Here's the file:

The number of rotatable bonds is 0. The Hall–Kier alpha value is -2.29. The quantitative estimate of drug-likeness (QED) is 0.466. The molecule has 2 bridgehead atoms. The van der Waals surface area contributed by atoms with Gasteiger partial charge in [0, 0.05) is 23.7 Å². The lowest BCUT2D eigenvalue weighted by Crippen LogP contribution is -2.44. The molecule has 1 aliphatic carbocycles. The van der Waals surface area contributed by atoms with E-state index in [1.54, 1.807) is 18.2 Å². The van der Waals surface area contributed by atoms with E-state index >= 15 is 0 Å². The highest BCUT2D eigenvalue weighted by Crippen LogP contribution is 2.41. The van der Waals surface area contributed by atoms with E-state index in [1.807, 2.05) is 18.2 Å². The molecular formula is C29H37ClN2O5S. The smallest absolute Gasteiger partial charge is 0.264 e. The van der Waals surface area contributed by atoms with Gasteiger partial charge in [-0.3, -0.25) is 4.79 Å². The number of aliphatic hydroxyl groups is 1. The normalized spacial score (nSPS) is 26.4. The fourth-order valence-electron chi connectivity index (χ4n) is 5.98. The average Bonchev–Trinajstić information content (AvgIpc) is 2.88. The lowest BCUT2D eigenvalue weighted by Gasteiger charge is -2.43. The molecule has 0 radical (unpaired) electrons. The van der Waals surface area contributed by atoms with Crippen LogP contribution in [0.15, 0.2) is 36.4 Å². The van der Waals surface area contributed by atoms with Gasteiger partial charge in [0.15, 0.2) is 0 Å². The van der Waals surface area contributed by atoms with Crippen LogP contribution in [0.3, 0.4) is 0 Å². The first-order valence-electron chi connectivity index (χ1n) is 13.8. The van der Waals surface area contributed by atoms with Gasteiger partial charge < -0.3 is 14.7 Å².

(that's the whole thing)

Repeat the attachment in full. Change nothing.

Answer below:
The number of rotatable bonds is 0. The Hall–Kier alpha value is -2.29. The quantitative estimate of drug-likeness (QED) is 0.466. The molecule has 2 bridgehead atoms. The van der Waals surface area contributed by atoms with Gasteiger partial charge in [0, 0.05) is 23.7 Å². The lowest BCUT2D eigenvalue weighted by Crippen LogP contribution is -2.44. The molecule has 1 aliphatic carbocycles. The van der Waals surface area contributed by atoms with E-state index in [1.54, 1.807) is 18.2 Å². The van der Waals surface area contributed by atoms with E-state index >= 15 is 0 Å². The highest BCUT2D eigenvalue weighted by Crippen LogP contribution is 2.41. The van der Waals surface area contributed by atoms with E-state index in [1.807, 2.05) is 18.2 Å². The molecular formula is C29H37ClN2O5S. The smallest absolute Gasteiger partial charge is 0.264 e. The van der Waals surface area contributed by atoms with Gasteiger partial charge in [-0.3, -0.25) is 4.79 Å². The number of aliphatic hydroxyl groups is 1. The normalized spacial score (nSPS) is 26.4. The fourth-order valence-electron chi connectivity index (χ4n) is 5.98. The average Bonchev–Trinajstić information content (AvgIpc) is 2.88. The lowest BCUT2D eigenvalue weighted by Gasteiger charge is -2.43. The molecule has 0 radical (unpaired) electrons. The van der Waals surface area contributed by atoms with Crippen LogP contribution in [0.15, 0.2) is 36.4 Å². The van der Waals surface area contributed by atoms with Gasteiger partial charge in [0.15, 0.2) is 0 Å². The van der Waals surface area contributed by atoms with Crippen LogP contribution in [0.3, 0.4) is 0 Å². The first-order valence-electron chi connectivity index (χ1n) is 13.8. The van der Waals surface area contributed by atoms with Gasteiger partial charge < -0.3 is 14.7 Å².